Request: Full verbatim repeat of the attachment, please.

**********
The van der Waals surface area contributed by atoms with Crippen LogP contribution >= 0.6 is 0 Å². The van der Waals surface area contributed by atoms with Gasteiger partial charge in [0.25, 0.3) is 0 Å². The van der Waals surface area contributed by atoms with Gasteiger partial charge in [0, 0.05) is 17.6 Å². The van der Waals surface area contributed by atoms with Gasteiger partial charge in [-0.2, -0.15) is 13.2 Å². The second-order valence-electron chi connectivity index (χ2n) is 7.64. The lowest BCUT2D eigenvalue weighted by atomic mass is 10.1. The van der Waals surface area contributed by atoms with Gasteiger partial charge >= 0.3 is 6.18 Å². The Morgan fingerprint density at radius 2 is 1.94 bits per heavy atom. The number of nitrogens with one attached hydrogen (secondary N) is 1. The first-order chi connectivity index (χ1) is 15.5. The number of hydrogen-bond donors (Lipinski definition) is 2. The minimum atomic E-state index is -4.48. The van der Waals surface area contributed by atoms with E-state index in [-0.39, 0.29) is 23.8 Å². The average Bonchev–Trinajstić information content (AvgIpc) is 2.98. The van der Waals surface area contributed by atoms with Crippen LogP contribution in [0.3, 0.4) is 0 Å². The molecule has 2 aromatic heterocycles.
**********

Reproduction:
The van der Waals surface area contributed by atoms with Crippen LogP contribution >= 0.6 is 0 Å². The van der Waals surface area contributed by atoms with Gasteiger partial charge in [0.25, 0.3) is 0 Å². The van der Waals surface area contributed by atoms with Gasteiger partial charge in [0, 0.05) is 17.6 Å². The van der Waals surface area contributed by atoms with Gasteiger partial charge in [-0.2, -0.15) is 13.2 Å². The second-order valence-electron chi connectivity index (χ2n) is 7.64. The lowest BCUT2D eigenvalue weighted by atomic mass is 10.1. The van der Waals surface area contributed by atoms with Gasteiger partial charge >= 0.3 is 6.18 Å². The Morgan fingerprint density at radius 2 is 1.94 bits per heavy atom. The number of nitrogens with one attached hydrogen (secondary N) is 1. The first-order chi connectivity index (χ1) is 15.5. The number of hydrogen-bond donors (Lipinski definition) is 2. The minimum atomic E-state index is -4.48. The van der Waals surface area contributed by atoms with E-state index in [-0.39, 0.29) is 23.8 Å². The average Bonchev–Trinajstić information content (AvgIpc) is 2.98. The van der Waals surface area contributed by atoms with Crippen LogP contribution in [0.3, 0.4) is 0 Å². The molecule has 2 aromatic heterocycles.